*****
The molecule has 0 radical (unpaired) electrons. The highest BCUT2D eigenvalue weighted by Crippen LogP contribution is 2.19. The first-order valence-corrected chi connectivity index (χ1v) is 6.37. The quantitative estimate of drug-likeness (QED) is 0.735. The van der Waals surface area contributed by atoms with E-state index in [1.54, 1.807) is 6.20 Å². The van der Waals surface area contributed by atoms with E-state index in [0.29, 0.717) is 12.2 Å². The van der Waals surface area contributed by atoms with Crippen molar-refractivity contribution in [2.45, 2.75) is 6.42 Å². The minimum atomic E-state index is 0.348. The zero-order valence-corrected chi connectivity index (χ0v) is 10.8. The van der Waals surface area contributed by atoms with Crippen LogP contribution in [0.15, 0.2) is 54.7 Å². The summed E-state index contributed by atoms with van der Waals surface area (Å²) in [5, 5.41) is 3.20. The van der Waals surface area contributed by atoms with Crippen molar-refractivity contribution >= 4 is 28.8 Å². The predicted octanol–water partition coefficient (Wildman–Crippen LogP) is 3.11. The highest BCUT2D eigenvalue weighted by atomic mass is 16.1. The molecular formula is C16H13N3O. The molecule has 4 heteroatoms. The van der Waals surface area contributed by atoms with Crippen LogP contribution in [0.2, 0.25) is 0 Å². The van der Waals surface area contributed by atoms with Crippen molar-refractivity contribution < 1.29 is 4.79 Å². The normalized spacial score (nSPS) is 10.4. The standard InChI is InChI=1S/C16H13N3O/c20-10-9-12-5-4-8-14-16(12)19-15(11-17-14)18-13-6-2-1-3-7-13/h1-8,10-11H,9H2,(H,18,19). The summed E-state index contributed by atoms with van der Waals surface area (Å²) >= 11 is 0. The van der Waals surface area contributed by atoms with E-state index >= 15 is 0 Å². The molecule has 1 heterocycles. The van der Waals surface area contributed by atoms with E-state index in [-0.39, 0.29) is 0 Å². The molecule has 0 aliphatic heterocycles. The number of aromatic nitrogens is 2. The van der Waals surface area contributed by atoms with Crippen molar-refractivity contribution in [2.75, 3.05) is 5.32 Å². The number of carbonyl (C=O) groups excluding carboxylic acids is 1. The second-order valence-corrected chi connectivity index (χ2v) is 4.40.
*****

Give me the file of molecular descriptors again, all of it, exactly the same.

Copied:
The molecule has 0 radical (unpaired) electrons. The highest BCUT2D eigenvalue weighted by Crippen LogP contribution is 2.19. The first-order valence-corrected chi connectivity index (χ1v) is 6.37. The quantitative estimate of drug-likeness (QED) is 0.735. The van der Waals surface area contributed by atoms with E-state index in [1.54, 1.807) is 6.20 Å². The van der Waals surface area contributed by atoms with E-state index in [0.29, 0.717) is 12.2 Å². The van der Waals surface area contributed by atoms with Crippen molar-refractivity contribution in [2.45, 2.75) is 6.42 Å². The minimum atomic E-state index is 0.348. The zero-order valence-corrected chi connectivity index (χ0v) is 10.8. The van der Waals surface area contributed by atoms with Crippen LogP contribution in [0.15, 0.2) is 54.7 Å². The summed E-state index contributed by atoms with van der Waals surface area (Å²) in [5, 5.41) is 3.20. The van der Waals surface area contributed by atoms with Crippen molar-refractivity contribution >= 4 is 28.8 Å². The predicted octanol–water partition coefficient (Wildman–Crippen LogP) is 3.11. The highest BCUT2D eigenvalue weighted by atomic mass is 16.1. The molecular formula is C16H13N3O. The molecule has 4 heteroatoms. The van der Waals surface area contributed by atoms with Crippen LogP contribution in [0.2, 0.25) is 0 Å². The van der Waals surface area contributed by atoms with Crippen molar-refractivity contribution < 1.29 is 4.79 Å². The normalized spacial score (nSPS) is 10.4. The standard InChI is InChI=1S/C16H13N3O/c20-10-9-12-5-4-8-14-16(12)19-15(11-17-14)18-13-6-2-1-3-7-13/h1-8,10-11H,9H2,(H,18,19). The summed E-state index contributed by atoms with van der Waals surface area (Å²) >= 11 is 0. The van der Waals surface area contributed by atoms with E-state index >= 15 is 0 Å². The molecule has 1 heterocycles. The van der Waals surface area contributed by atoms with E-state index in [-0.39, 0.29) is 0 Å². The molecule has 0 aliphatic heterocycles. The number of aromatic nitrogens is 2. The van der Waals surface area contributed by atoms with Crippen molar-refractivity contribution in [2.75, 3.05) is 5.32 Å². The number of carbonyl (C=O) groups excluding carboxylic acids is 1. The second-order valence-corrected chi connectivity index (χ2v) is 4.40.